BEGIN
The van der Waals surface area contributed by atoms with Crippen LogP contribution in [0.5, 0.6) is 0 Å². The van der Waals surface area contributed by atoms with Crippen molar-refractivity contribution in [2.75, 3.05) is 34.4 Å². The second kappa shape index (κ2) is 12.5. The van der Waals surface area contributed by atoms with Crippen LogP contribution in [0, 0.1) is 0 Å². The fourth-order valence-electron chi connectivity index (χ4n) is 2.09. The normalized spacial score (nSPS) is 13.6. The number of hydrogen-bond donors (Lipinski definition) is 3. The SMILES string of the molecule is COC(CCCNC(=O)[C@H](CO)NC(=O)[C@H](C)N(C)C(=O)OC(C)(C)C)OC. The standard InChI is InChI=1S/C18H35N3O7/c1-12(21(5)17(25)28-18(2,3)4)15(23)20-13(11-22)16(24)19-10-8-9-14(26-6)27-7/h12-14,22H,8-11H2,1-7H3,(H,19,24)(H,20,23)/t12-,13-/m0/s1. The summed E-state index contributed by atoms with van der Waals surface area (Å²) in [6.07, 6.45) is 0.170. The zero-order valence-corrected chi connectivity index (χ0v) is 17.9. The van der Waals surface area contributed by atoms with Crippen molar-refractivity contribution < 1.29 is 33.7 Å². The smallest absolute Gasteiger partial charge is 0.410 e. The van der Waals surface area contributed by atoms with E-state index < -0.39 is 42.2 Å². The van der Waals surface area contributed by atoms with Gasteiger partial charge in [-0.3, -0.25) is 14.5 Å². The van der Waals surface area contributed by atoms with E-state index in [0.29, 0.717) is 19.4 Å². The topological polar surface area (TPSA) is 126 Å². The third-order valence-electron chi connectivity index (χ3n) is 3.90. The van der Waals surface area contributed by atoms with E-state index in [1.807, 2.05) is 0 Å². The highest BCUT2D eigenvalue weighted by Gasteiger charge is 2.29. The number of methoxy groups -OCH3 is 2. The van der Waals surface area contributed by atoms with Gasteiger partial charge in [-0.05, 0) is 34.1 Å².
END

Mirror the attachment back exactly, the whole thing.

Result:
The van der Waals surface area contributed by atoms with Crippen LogP contribution in [0.5, 0.6) is 0 Å². The van der Waals surface area contributed by atoms with Crippen molar-refractivity contribution in [2.75, 3.05) is 34.4 Å². The second kappa shape index (κ2) is 12.5. The van der Waals surface area contributed by atoms with Crippen LogP contribution in [0, 0.1) is 0 Å². The fourth-order valence-electron chi connectivity index (χ4n) is 2.09. The normalized spacial score (nSPS) is 13.6. The number of hydrogen-bond donors (Lipinski definition) is 3. The SMILES string of the molecule is COC(CCCNC(=O)[C@H](CO)NC(=O)[C@H](C)N(C)C(=O)OC(C)(C)C)OC. The standard InChI is InChI=1S/C18H35N3O7/c1-12(21(5)17(25)28-18(2,3)4)15(23)20-13(11-22)16(24)19-10-8-9-14(26-6)27-7/h12-14,22H,8-11H2,1-7H3,(H,19,24)(H,20,23)/t12-,13-/m0/s1. The summed E-state index contributed by atoms with van der Waals surface area (Å²) in [6.07, 6.45) is 0.170. The zero-order valence-corrected chi connectivity index (χ0v) is 17.9. The van der Waals surface area contributed by atoms with Crippen molar-refractivity contribution < 1.29 is 33.7 Å². The smallest absolute Gasteiger partial charge is 0.410 e. The van der Waals surface area contributed by atoms with E-state index < -0.39 is 42.2 Å². The van der Waals surface area contributed by atoms with Gasteiger partial charge in [-0.3, -0.25) is 14.5 Å². The van der Waals surface area contributed by atoms with E-state index in [0.29, 0.717) is 19.4 Å². The topological polar surface area (TPSA) is 126 Å². The third-order valence-electron chi connectivity index (χ3n) is 3.90. The van der Waals surface area contributed by atoms with E-state index in [1.807, 2.05) is 0 Å². The highest BCUT2D eigenvalue weighted by Gasteiger charge is 2.29. The number of methoxy groups -OCH3 is 2. The van der Waals surface area contributed by atoms with Gasteiger partial charge in [-0.05, 0) is 34.1 Å².